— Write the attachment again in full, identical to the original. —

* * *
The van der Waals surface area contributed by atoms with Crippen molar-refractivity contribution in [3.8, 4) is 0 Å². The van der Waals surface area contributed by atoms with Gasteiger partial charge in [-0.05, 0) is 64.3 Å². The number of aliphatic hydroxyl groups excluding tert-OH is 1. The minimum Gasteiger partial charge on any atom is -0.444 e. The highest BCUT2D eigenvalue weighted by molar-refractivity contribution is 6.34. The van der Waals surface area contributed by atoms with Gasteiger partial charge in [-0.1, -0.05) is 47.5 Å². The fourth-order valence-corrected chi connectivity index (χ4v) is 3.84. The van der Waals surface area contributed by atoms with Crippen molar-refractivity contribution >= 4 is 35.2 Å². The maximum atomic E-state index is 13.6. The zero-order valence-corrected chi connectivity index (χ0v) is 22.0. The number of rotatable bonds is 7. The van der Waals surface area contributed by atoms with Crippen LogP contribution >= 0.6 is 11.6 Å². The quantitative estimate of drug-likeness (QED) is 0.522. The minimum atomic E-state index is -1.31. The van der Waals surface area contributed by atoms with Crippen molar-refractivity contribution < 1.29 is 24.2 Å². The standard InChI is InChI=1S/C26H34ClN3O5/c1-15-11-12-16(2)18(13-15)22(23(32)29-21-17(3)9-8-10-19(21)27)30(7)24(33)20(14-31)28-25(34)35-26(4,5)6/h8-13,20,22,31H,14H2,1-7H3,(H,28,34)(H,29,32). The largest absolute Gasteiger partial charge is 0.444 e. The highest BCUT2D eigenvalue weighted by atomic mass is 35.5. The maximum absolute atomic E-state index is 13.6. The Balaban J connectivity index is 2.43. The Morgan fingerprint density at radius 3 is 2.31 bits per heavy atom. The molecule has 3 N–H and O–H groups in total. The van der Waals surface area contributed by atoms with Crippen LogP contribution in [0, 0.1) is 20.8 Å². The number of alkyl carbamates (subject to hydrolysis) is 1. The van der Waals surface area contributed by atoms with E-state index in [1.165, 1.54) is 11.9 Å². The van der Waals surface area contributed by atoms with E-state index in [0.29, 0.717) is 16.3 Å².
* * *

The van der Waals surface area contributed by atoms with Crippen molar-refractivity contribution in [3.8, 4) is 0 Å². The van der Waals surface area contributed by atoms with Gasteiger partial charge in [-0.05, 0) is 64.3 Å². The number of aliphatic hydroxyl groups excluding tert-OH is 1. The minimum Gasteiger partial charge on any atom is -0.444 e. The highest BCUT2D eigenvalue weighted by molar-refractivity contribution is 6.34. The van der Waals surface area contributed by atoms with Gasteiger partial charge in [-0.1, -0.05) is 47.5 Å². The fourth-order valence-corrected chi connectivity index (χ4v) is 3.84. The van der Waals surface area contributed by atoms with Crippen molar-refractivity contribution >= 4 is 35.2 Å². The maximum atomic E-state index is 13.6. The zero-order valence-corrected chi connectivity index (χ0v) is 22.0. The number of rotatable bonds is 7. The van der Waals surface area contributed by atoms with Crippen LogP contribution >= 0.6 is 11.6 Å². The quantitative estimate of drug-likeness (QED) is 0.522. The minimum atomic E-state index is -1.31. The van der Waals surface area contributed by atoms with Crippen molar-refractivity contribution < 1.29 is 24.2 Å². The standard InChI is InChI=1S/C26H34ClN3O5/c1-15-11-12-16(2)18(13-15)22(23(32)29-21-17(3)9-8-10-19(21)27)30(7)24(33)20(14-31)28-25(34)35-26(4,5)6/h8-13,20,22,31H,14H2,1-7H3,(H,28,34)(H,29,32). The largest absolute Gasteiger partial charge is 0.444 e. The highest BCUT2D eigenvalue weighted by atomic mass is 35.5. The maximum absolute atomic E-state index is 13.6. The Balaban J connectivity index is 2.43. The Morgan fingerprint density at radius 3 is 2.31 bits per heavy atom. The molecule has 3 N–H and O–H groups in total. The van der Waals surface area contributed by atoms with Crippen LogP contribution in [0, 0.1) is 20.8 Å². The number of alkyl carbamates (subject to hydrolysis) is 1. The van der Waals surface area contributed by atoms with E-state index in [1.165, 1.54) is 11.9 Å². The van der Waals surface area contributed by atoms with E-state index in [0.29, 0.717) is 16.3 Å².